Sarah Cowan


Polly Apfelbaum Plays with Pattern

by Sarah Cowan on August 1, 2014

'Polly Apfelbaum: A Handweaver's Pattern Book' at Clifton Benevento

Among the sleek catalogues at the entrance to the Clifton Benevento Gallery sits a tattered hardcover, its paper jacket ripped to reveal the plain binding. This is artist Polly Apfelbaum’s copy of A Handweaver’s Pattern Book.

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Post image for The Yams Collective’s Collage of Black Experience

There was no mention of the Whitney Museum or the Biennial, of Joe Scanlan, Donelle Woolford, or Michelle Grabner on the microphone at alternative arts space Freecandy last Thursday night.

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Post image for Searching for Jay DeFeo (Again)

A show like the one currently up at Mitchell-Innes & Nash, which homes in on Jay DeFeo’s post-“Rose” output until her death in 1989, is still direly important.

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Collaging Art History in the Kitchen

by Sarah Cowan on March 24, 2014

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Suffering from inner ear problems possibly related to the chemicals in the black-and-white photographic process, and urged further by the extinction of Kodak film, Jed Devine has turned to (gasp!) digital, and what’s more, to color. He might as well be working in a different medium altogether.

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Seeing Calder Through His Shadows

by Sarah Cowan on December 17, 2013

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When I was little I went to the Whitney Museum over and over to see “Cirque Calder,” Alexander Calder’s three-dimensional cartoon of performers preening, frozen in mise-en-scène. Walking into Calder Shadows, on view at Venus Over Manhattan, I felt the same childish camaraderie with the artist, only this time it held fear of the bogeyman.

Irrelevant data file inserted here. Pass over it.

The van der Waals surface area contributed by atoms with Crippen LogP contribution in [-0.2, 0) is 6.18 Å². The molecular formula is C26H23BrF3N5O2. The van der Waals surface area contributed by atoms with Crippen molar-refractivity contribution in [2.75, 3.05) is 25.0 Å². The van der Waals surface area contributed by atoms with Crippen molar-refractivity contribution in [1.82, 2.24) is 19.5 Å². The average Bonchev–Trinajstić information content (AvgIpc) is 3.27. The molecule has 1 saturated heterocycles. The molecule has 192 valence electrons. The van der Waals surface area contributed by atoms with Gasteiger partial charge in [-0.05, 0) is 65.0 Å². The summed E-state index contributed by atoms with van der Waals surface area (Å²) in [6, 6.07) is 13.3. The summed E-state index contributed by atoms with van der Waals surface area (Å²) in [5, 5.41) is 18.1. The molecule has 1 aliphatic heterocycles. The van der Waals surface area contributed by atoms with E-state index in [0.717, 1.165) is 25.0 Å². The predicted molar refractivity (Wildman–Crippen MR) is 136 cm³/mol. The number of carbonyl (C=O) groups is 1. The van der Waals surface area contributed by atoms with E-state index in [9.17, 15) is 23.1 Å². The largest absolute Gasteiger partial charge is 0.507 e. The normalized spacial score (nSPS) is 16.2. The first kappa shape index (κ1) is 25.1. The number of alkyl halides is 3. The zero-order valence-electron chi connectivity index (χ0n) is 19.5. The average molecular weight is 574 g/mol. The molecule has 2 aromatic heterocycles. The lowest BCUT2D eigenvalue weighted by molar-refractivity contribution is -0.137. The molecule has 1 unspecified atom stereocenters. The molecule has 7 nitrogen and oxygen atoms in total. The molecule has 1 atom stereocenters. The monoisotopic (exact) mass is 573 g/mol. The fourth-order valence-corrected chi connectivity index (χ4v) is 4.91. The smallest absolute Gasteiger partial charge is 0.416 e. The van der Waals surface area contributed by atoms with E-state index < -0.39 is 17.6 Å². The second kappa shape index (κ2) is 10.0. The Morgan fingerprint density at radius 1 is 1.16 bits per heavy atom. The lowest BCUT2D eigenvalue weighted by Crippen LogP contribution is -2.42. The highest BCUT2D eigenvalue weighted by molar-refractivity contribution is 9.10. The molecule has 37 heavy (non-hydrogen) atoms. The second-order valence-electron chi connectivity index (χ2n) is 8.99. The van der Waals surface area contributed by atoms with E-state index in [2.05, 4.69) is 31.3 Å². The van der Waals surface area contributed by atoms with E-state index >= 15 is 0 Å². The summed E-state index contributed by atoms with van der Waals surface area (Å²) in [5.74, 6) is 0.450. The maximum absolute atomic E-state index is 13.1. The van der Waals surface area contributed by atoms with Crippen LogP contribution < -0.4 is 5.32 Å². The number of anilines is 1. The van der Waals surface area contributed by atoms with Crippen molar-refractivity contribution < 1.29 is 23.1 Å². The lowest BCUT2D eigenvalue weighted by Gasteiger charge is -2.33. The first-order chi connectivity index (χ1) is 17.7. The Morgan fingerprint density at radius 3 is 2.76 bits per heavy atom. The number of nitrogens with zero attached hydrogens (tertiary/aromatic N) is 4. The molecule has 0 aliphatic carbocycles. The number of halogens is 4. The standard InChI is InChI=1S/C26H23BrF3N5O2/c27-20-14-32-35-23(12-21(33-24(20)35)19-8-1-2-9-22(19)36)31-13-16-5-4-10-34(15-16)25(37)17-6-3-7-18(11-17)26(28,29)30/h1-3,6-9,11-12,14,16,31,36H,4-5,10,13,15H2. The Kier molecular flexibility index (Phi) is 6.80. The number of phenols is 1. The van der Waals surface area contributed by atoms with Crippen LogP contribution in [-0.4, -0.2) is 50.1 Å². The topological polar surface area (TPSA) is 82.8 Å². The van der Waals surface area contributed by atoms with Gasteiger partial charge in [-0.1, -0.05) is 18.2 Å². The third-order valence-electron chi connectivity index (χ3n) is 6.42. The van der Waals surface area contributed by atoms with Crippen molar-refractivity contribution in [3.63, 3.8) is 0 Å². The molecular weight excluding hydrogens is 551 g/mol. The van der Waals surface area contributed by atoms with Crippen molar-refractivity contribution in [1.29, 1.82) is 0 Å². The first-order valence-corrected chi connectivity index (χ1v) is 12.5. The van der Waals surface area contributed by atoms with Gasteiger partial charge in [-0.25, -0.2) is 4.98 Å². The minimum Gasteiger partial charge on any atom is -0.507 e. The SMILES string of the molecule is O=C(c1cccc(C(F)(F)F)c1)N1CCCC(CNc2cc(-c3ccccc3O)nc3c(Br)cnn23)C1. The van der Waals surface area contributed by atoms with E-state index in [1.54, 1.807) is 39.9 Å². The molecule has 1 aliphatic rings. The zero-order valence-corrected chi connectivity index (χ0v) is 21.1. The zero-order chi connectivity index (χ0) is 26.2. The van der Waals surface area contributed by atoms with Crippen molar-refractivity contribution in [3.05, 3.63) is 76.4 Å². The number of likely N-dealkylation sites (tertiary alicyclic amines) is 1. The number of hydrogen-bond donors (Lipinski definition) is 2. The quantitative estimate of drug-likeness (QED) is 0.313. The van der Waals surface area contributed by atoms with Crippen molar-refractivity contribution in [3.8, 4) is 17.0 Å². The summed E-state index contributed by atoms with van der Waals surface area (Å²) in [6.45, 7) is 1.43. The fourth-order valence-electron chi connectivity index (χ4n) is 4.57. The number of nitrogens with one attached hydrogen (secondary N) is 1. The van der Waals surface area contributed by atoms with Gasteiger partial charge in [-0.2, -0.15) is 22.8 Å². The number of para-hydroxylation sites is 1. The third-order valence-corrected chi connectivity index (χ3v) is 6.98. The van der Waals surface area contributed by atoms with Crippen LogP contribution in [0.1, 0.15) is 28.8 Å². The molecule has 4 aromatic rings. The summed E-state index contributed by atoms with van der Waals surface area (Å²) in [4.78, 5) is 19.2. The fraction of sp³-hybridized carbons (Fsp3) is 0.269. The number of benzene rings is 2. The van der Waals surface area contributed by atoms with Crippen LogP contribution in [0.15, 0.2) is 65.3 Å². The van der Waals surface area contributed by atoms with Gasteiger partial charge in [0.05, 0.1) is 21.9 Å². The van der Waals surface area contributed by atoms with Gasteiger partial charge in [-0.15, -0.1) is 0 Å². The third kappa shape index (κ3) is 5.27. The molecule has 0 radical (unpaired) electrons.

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All the Art That’s Fit to Print

by Sarah Cowan on October 14, 2013

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It’s not clear who scooped whom, but there are two gallery shows now on view in New York that examine the relationship between art and the newspaper.

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Post image for Without Beginning or End: Yves Klein’s Monotone-Silence Symphony

Last Wednesday, the Madison Avenue Presbyterian Church was filled with an unlikely congregation of strangers: from art insiders to the media-savvy lucky enough to snag a ticket to Yves Klein’s Monotone-Silence Symphony.

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The Inner Life of a Museum

by Sarah Cowan on July 25, 2013

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Jem Cohen’s new feature film, Museum Hours, unfolds like a series of postcards from a lonely traveler, fresh with the pressure of on-site writing while calculating that the memory will be received miles and days away. Shooting primarily in Vienna’s Kunsthistorisches Museum, Cohen’s foreign camera seeks the familiar: the stony wrinkles around ancient Roman eyes, a clean white egg inside a still life, a child’s ill-fitting hat in one of Bruegel’s noisy marketplaces. Art, Cohen seems to say, is a refuge for the outsider.

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